Babbage finally stopped turning the handle, and looked up at the silent crowd. What you just witnessed seemed almost miraculous, did it not? he asked them. It seemed like the machine would just keep counting by one for an eternity. And yet this was not what occurred. The machine suddenly changed its course and began to calculate by a new rule.

Is this not what we feel when we look at nature, and see wondrous and inexplicable events, such as new species arising as others die off? Babbage inquired. Is this not typically explained by supposing that God, our creator, our inventor if you will, has intervened in the world causing this event, outside of the natural order of things? Is this not exactly what we call a “miracle”?

The crowd paid rapt attention to their host. They were not expecting a sermon; some tried to get into the properly sober frame of mind for one. Others looked nervously around, wondering if they would be very visible trying to leave the room. But Babbage shocked everyone with what he said next.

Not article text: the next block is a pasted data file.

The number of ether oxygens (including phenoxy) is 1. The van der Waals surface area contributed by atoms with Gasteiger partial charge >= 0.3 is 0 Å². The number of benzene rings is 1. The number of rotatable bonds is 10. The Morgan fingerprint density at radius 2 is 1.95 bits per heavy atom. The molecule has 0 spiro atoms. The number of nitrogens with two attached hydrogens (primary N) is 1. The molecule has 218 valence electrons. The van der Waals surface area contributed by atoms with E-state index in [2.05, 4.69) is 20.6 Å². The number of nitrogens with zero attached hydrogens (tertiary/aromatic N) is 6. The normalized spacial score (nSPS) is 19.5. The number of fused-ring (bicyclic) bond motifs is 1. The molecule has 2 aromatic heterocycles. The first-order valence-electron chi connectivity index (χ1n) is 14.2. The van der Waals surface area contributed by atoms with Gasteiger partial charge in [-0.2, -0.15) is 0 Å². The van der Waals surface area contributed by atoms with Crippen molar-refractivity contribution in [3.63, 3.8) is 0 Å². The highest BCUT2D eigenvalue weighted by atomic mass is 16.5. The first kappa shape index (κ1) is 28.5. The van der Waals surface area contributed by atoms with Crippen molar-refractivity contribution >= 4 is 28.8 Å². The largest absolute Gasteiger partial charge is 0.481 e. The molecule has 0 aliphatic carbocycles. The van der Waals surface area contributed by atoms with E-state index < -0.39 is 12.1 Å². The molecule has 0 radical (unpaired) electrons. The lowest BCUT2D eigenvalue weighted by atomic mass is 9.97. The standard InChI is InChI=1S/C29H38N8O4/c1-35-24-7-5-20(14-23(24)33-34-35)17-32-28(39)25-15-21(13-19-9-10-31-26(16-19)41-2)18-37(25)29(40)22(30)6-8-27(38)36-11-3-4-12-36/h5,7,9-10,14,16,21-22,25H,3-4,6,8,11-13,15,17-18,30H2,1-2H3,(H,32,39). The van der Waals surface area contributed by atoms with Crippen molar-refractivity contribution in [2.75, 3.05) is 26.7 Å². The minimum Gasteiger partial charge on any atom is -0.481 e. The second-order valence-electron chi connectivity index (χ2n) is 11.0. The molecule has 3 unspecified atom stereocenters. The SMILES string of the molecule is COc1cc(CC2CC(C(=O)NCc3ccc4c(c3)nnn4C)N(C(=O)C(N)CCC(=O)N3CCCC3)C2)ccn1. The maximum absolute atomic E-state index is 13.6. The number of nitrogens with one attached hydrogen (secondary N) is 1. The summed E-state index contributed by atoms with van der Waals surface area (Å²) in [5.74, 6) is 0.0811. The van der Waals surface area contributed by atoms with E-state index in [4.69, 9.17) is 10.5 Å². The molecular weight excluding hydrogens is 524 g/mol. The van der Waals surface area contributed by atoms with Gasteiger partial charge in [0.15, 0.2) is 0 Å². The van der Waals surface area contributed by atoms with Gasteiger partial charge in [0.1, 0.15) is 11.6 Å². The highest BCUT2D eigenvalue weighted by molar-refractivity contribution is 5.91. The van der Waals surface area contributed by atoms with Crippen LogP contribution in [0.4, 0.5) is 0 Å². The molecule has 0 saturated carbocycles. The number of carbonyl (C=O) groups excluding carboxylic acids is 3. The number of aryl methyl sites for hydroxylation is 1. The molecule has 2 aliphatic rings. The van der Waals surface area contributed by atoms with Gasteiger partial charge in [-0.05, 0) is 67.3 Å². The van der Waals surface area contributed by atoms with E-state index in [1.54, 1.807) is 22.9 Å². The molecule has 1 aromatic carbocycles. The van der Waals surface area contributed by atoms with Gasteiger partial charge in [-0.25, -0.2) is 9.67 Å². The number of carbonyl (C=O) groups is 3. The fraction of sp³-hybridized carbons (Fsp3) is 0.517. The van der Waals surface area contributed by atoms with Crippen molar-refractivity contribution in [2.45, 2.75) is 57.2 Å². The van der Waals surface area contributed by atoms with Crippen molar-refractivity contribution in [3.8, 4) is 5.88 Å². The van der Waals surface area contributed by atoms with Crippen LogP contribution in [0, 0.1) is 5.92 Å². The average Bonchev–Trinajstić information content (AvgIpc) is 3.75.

As you saw, I, the inventor of the machine, did not have to intervene in its workings to bring about this change in the calculating function. Rather, with my foresight, I impressed upon the machine a rule that caused it, when the results reached 100, to change the law upon which it calculated. In like manner does God impress His creation with laws, laws that have built into them future alterations in their patterns. God’s omnipotence entails that He can foretell what causes will be needed to bring about the effects He desires; God does not need to intervene each and every time some new cause is required. To think this is to burden God with our own infirmities, the limitations of our own nature. Miracles are not cases of intercession of God outside the normal laws governing the physical world. God, the creator of these laws, has built into them the changes necessary to bring about his purposes. God, then, is like the inventor of a complex, powerful calculating engine. (And—though Babbage may have restrained himself from pointing this out—as the inventor of the calculating machine before them, he was a bit godlike himself!) The crowd, delighted, burst into applause, and then dispersed for refreshments and more dancing.